High street giant Marks & Spencer is paving the way for an historic overhaul of its flagship Marble Arch store as part of a major plan to downsize some of its biggest shops.
About 20 stores – mainly in desirable but expensive city centre locations thought also to include Birmingham – are under the microscope as part of the review.
The upper floors of the shops could be converted into residential or office space. The majority of the stores affected, mostly locations that occupy four or five storeys, are expected to continue trading as M&S on lower floors.
M&S is launching a major plan to downsize some of its biggest shops
The company last night declined to confirm the names of specific locations affected and the plan is in its early stages. But retail market sources said Marble Arch – which has seven floors and also houses staff training accommodation and a press showroom – has been discussed internally.
The 89-year-old shop near Marble Arch is still regarded by many in the company as the beating heart of Marks & Spencer. With 160,000 square feet of selling space – and much more room behind the scenes – it is the company's largest store.
But the rapid growth of online shopping and a fall in the number of people visiting its stores over the past decade means there is less need for stores of its size in locations where rents are high. Many of the chain's recent openings are less than half that size.
The chain has put together a team to run the project led by director of asset management Andrew Turton, who was drafted in earlier this year, and head of asset management Abhi Agarwalla who joined him in the summer.
It plans to recruit a finance manager and a specialist surveyor to galvanise the project, which insiders said was 'overdue'.
Chief executive Steve Rowe told investors at a meeting last month: 'We are still evaluating all the opportunities. But what we do know is there are about 20 substantial opportunities within the portfolio for potential development in the future.'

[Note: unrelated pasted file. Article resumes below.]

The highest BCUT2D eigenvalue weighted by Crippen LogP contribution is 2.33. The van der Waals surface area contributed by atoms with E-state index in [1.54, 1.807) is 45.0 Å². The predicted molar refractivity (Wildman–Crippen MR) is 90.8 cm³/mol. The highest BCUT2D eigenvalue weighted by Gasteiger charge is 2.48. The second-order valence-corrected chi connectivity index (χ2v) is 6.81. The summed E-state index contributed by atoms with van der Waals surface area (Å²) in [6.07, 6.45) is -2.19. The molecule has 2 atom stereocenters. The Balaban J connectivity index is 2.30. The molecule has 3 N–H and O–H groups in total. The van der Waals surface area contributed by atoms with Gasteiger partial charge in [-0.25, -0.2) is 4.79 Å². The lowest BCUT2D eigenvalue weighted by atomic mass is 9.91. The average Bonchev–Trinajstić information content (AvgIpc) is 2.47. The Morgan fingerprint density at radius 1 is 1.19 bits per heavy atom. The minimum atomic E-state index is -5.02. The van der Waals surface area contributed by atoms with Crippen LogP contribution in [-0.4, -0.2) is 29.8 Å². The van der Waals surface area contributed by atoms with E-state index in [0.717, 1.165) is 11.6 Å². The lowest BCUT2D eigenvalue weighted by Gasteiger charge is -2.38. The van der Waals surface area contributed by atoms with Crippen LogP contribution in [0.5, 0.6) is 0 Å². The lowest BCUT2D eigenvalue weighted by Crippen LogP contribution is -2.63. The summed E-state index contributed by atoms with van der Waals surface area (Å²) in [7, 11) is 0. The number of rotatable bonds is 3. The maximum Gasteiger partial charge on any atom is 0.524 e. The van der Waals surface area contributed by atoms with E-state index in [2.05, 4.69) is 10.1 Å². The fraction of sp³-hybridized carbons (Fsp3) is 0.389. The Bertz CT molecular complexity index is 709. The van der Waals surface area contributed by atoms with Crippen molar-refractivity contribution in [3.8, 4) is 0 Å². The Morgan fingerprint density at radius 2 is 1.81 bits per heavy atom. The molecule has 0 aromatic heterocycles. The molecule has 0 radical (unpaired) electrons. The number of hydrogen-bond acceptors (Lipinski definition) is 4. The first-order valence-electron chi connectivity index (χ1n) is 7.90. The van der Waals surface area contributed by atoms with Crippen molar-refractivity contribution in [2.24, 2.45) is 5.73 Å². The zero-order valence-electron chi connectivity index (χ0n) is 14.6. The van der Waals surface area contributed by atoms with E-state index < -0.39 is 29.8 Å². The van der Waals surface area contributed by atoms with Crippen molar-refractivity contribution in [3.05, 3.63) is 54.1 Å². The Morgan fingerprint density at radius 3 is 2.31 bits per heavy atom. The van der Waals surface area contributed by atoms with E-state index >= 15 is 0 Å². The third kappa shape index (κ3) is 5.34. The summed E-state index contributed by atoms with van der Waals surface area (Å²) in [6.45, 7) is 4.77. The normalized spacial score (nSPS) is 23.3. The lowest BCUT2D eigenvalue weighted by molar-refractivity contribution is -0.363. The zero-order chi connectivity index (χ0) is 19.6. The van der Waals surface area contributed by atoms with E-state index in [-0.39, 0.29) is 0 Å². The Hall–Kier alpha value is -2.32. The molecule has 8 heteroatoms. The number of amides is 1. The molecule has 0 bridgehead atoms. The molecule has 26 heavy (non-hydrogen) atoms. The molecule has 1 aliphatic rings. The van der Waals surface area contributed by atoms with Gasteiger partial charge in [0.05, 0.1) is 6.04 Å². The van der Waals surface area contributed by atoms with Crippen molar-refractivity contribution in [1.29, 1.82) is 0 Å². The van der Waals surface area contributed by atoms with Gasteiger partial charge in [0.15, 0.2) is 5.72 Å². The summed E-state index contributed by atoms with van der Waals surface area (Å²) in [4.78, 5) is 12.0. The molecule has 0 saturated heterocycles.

Chairman Archie Norman said M&S will seek outside property investment firms to partner reworking of the stores which the company either owns or controls through a long leasehold.
'We know we are not a property development company, but there is potential there,' he said at the same meeting. 'We're thinking about how we should treat the property best, but it's not straightforward. Will it release cash? In the short term it will absorb some cash too.'
In its annual report, Marks & Spencer said it has a portfolio of £1.8billion of property 'at alternative use value'. It said: 'Many of the larger legacy properties have significantly underutilised space, and scope for more management.'
'Potential': M&S chief executive Steve Rowe
But at the meeting, Norman added: 'We have far more liabilities than we have assets so we shouldn't get carried away. The asset base is not that large by the standards of other companies [such as supermarkets]. We just need to bear in mind that the property is intrinsically related to the operation of the retail companies.'
The board believes the new project will 'unlock value' and replace the company's 'very passive' approach to property it owns.
M&S has already closed dozens of stores, overhauled management and struck a deal with Ocado to deliver its groceries – first reported by The Mail on Sunday – as part of its turnaround efforts. Norman has also set about dismantling a culture of complacency which he says has held the company back for years.